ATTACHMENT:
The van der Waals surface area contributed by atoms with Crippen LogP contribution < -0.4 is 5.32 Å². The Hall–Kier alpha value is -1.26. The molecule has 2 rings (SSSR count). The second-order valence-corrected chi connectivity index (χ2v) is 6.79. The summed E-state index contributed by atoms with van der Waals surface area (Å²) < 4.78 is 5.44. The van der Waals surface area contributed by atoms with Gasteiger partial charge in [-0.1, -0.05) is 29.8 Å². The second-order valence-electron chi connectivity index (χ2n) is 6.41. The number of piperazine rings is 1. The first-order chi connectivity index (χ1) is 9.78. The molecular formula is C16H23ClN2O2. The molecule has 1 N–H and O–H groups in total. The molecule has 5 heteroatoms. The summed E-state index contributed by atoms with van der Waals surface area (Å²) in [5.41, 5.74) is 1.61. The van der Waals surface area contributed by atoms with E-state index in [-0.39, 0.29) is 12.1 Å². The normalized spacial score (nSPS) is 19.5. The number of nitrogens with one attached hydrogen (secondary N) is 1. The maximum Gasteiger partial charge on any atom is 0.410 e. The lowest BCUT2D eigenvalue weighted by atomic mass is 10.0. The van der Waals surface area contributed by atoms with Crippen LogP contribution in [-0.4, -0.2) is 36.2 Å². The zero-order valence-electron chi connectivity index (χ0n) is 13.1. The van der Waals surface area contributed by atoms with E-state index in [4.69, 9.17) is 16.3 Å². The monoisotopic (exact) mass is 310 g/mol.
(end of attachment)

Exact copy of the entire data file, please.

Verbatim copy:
The van der Waals surface area contributed by atoms with Crippen LogP contribution < -0.4 is 5.32 Å². The Hall–Kier alpha value is -1.26. The molecule has 2 rings (SSSR count). The second-order valence-corrected chi connectivity index (χ2v) is 6.79. The summed E-state index contributed by atoms with van der Waals surface area (Å²) < 4.78 is 5.44. The van der Waals surface area contributed by atoms with Gasteiger partial charge in [-0.1, -0.05) is 29.8 Å². The second-order valence-electron chi connectivity index (χ2n) is 6.41. The number of piperazine rings is 1. The first-order chi connectivity index (χ1) is 9.78. The molecular formula is C16H23ClN2O2. The molecule has 1 N–H and O–H groups in total. The molecule has 5 heteroatoms. The summed E-state index contributed by atoms with van der Waals surface area (Å²) in [5.41, 5.74) is 1.61. The van der Waals surface area contributed by atoms with E-state index in [-0.39, 0.29) is 12.1 Å². The normalized spacial score (nSPS) is 19.5. The number of nitrogens with one attached hydrogen (secondary N) is 1. The maximum Gasteiger partial charge on any atom is 0.410 e. The lowest BCUT2D eigenvalue weighted by atomic mass is 10.0. The van der Waals surface area contributed by atoms with Crippen LogP contribution in [-0.4, -0.2) is 36.2 Å². The zero-order valence-electron chi connectivity index (χ0n) is 13.1. The van der Waals surface area contributed by atoms with E-state index in [4.69, 9.17) is 16.3 Å². The monoisotopic (exact) mass is 310 g/mol.